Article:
The right's new Clinton obsession just went mainstream: How a sketchy Hillary "exposé" hooked the New York Times

The right's propaganda machine duped the media on the Clintons once before. Now they could be doing it again

By Heather Digby Parton


Published April 21, 2015 9:59AM (EDT)

  (AP/Carolyn Kaster)
(AP/Carolyn Kaster)

As the week began, the big news that had the political media all aflutter was the release of a new book called "Clinton Cash" which the right is claiming will blow the lid off of the Clinton campaign and have the Democratic Party throwing in the towel on 2016 in no time. (Or, at the very least, they'll soon be desperately begging for former Republican Lincoln Chafee to officially take up the banner, which amounts to the same thing.) The book is about the nefarious doings of the evil Clinton Foundation, a non-profit supposedly dedicated to doing good works around the globe, but which conservatives say is actually nothing more than a corrupt organization dedicated to selling out the interests of poor people everywhere so that Hillary Clinton can destroy the world. Or something.

It must be said at the outset that investigating the Clinton Foundation is entirely appropriate. It is a major fundraising organization, lots of wealthy people from around the globe have donated money, some of whom are not such nice fellows. Now, the taking of money from bad people and using it to better the lives of poor people around the world should not automatically be suspect. Some people might even call such a transaction a form of restitution. But it is certainly worth looking into even the possibility of an improper quid pro quo between Hillary Clinton and these nefarious actors when she was Secretary of State (or now).  Responsible journalists can and will undoubtedly be looking at all of this throughout the campaign as they should.

However, the man who wrote this book "Clinton Cash" is not a responsible journalist. (Well, unless you consider his affiliations with Breitbart News an endorsement of his integrity.) The author, Peter Schweizer, is a long time Republican political operative whose credibility rests on books such as "Architects of Ruin: How Big Government Liberals Ruined the Global Economy and Will Do It Again if We Don't Stop Them" and "Makers and Takers:Why conservatives work harder, feel happier, have closer families, take fewer drugs, give more generously, value honesty more, are less materialistic and envious, whine less … and even hug their children more than liberals." That latter literary masterpiece was actually a sequel to his earlier work called "Do as I Say (Not as I Do): Profiles in Liberal Hypocrisy." Let's just say there's no mistaking Schweizer for an unbiased journalist.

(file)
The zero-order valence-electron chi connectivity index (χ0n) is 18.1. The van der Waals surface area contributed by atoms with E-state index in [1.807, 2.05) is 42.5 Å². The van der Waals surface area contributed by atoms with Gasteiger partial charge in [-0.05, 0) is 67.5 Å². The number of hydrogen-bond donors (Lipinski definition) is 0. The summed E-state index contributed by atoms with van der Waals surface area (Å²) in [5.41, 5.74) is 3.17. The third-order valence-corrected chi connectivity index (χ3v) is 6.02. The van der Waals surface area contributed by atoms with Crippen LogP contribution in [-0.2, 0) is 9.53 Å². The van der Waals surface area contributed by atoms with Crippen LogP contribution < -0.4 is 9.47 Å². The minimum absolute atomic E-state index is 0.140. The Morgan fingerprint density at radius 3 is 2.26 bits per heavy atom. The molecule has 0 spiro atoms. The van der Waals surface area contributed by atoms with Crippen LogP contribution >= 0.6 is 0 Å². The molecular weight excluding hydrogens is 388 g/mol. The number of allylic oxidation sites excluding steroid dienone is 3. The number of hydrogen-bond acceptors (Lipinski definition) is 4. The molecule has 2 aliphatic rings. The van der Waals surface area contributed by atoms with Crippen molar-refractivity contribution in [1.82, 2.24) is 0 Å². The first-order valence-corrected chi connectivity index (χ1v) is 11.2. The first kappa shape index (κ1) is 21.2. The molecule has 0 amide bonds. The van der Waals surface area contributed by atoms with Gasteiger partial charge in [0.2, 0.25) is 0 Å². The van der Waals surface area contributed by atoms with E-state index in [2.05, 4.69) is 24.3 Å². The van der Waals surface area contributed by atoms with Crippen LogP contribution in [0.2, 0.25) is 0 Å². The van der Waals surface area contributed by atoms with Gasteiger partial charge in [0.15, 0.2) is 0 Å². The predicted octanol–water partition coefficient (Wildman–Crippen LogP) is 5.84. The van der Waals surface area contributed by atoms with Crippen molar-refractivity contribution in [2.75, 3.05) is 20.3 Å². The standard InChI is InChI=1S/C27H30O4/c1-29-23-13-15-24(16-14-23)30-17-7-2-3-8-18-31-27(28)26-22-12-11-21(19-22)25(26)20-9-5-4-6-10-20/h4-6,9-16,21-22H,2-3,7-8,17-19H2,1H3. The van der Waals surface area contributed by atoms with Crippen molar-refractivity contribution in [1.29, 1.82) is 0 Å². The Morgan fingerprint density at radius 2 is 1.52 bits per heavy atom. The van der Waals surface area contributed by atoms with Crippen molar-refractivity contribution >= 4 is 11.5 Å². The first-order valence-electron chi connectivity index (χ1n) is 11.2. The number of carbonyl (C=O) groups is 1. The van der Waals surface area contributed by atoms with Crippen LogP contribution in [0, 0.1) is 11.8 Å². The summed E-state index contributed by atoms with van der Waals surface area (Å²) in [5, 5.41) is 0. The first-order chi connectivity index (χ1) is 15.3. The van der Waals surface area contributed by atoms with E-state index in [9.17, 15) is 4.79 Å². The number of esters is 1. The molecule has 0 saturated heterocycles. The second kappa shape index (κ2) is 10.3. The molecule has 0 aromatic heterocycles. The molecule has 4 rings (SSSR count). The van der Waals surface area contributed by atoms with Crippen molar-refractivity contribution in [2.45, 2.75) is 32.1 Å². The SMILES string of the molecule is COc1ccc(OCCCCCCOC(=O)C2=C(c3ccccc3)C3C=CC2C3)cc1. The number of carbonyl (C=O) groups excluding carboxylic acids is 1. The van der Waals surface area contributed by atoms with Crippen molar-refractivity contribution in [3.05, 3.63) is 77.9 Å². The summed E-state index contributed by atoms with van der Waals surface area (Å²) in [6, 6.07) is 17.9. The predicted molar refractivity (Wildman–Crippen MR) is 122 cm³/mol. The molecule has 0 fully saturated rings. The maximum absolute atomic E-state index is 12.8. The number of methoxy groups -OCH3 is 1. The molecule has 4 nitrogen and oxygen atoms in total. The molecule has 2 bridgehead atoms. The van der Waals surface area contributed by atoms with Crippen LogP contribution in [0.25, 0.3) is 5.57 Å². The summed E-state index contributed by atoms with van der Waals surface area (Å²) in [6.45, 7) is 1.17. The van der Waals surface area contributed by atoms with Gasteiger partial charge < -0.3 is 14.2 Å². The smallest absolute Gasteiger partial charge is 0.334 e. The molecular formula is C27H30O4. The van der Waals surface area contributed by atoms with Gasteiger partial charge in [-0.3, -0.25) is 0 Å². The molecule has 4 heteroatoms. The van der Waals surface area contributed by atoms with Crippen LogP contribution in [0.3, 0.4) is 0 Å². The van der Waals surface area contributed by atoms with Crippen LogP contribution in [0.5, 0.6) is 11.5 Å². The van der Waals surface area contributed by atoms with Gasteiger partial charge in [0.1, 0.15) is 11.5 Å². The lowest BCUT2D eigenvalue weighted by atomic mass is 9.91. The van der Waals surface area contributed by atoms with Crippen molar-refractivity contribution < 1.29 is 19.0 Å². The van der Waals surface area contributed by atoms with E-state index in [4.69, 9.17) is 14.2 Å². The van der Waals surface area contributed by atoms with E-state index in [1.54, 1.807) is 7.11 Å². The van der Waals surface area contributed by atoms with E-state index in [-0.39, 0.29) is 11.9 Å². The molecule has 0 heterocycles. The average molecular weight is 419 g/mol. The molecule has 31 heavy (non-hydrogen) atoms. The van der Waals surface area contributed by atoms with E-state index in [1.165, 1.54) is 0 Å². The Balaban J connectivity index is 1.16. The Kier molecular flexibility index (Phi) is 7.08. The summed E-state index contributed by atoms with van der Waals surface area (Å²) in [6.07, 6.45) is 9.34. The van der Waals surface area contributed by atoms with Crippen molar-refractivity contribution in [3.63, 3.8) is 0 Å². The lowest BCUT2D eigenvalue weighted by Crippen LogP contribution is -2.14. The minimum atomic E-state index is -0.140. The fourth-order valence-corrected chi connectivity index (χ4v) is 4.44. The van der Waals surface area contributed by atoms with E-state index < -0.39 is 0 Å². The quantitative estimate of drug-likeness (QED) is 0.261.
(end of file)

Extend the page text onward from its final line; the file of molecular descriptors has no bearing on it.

(Media Matters has compiled a full dossier on Schweizer's far right connections. They are as deep as they are wide.)

The fact that a right-wing propagandist would publish an "exposé" on Hillary Clinton is as surprising as Bill O'Reilly proclaiming himself to be a war hero. This is just how the right rolls. You'll undoubtedly recall the work of fiction called "Unfit for Command: Swift Boat Veterans Speak Out Against John Kerry" by another far right operative by the name of Jerome Corsi which, when it was published in 2004 took the election by storm. It was an audacious move and it paid off. One can certainly understand why they'd try it again.

But there's another twist with this particular book. As Dylan Byers at Politico reported:

The New York Times, The Washington Post and Fox News have made exclusive agreements with a conservative author for early access to his opposition research on Hillary Clinton, a move that has confounded members of the Clinton campaign and some reporters, the On Media blog has confirmed. [...]

Fox News' use of Schweizer's book has surprised no one. The bulk of the network's programming is conservative, and the book's publisher, HarperCollins, is owned by News Corporation. But the Times and Post's decision to partner with a partisan researcher has raised a few eyebrows. Some Times reporters view the agreement as unusual, sources there said. Still others defended the agreement, noting that it was no different from using a campaign's opposition research to inform one's reporting -- so long as that research is fact-checked and vetted. A spokesperson for the Times did not provide comment by press time.

It's also no different than the way the press took every little tidbit of Whitewater gossip and ran with it back in the 1990s. And the reporting from the Times and Washington Post pretty much across the board was found to be sloppy gossip and unproven innuendo. This year they may be using what the publisher calls a "meticulously researched" investigation into the Clinton Foundation while in the past they relied upon a little known group called — wait for it — Citizens United.

(Yes, that Citizens United.)